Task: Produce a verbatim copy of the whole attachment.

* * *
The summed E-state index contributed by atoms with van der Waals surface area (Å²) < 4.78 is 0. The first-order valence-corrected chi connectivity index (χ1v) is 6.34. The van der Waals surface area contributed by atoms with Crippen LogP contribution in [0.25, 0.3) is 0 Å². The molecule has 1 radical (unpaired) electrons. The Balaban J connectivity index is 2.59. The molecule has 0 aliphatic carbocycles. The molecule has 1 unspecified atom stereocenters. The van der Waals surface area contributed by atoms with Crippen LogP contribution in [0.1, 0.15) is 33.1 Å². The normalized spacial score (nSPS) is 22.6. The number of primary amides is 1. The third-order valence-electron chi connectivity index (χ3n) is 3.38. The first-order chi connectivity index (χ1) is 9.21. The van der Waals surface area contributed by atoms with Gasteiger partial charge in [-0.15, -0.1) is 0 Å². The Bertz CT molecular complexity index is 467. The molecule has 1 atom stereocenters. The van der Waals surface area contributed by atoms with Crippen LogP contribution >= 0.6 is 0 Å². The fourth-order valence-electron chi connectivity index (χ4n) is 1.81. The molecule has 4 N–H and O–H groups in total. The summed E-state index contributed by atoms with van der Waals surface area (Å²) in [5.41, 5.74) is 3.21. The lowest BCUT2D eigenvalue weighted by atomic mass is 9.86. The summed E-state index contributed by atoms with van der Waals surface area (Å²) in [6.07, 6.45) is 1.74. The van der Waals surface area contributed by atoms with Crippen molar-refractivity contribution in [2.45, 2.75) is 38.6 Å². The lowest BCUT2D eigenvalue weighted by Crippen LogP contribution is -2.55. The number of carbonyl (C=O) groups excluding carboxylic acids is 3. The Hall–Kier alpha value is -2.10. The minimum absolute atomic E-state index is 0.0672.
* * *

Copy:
The summed E-state index contributed by atoms with van der Waals surface area (Å²) < 4.78 is 0. The first-order valence-corrected chi connectivity index (χ1v) is 6.34. The van der Waals surface area contributed by atoms with Crippen LogP contribution in [0.25, 0.3) is 0 Å². The molecule has 1 radical (unpaired) electrons. The Balaban J connectivity index is 2.59. The molecule has 0 aliphatic carbocycles. The molecule has 1 unspecified atom stereocenters. The van der Waals surface area contributed by atoms with Crippen LogP contribution in [0.1, 0.15) is 33.1 Å². The normalized spacial score (nSPS) is 22.6. The number of primary amides is 1. The third-order valence-electron chi connectivity index (χ3n) is 3.38. The first-order chi connectivity index (χ1) is 9.21. The van der Waals surface area contributed by atoms with Gasteiger partial charge in [-0.15, -0.1) is 0 Å². The Bertz CT molecular complexity index is 467. The molecule has 1 atom stereocenters. The van der Waals surface area contributed by atoms with Crippen LogP contribution >= 0.6 is 0 Å². The fourth-order valence-electron chi connectivity index (χ4n) is 1.81. The molecule has 4 N–H and O–H groups in total. The summed E-state index contributed by atoms with van der Waals surface area (Å²) in [5.41, 5.74) is 3.21. The lowest BCUT2D eigenvalue weighted by atomic mass is 9.86. The summed E-state index contributed by atoms with van der Waals surface area (Å²) in [6.07, 6.45) is 1.74. The van der Waals surface area contributed by atoms with Crippen molar-refractivity contribution in [2.45, 2.75) is 38.6 Å². The lowest BCUT2D eigenvalue weighted by Crippen LogP contribution is -2.55. The number of carbonyl (C=O) groups excluding carboxylic acids is 3. The Hall–Kier alpha value is -2.10. The minimum absolute atomic E-state index is 0.0672.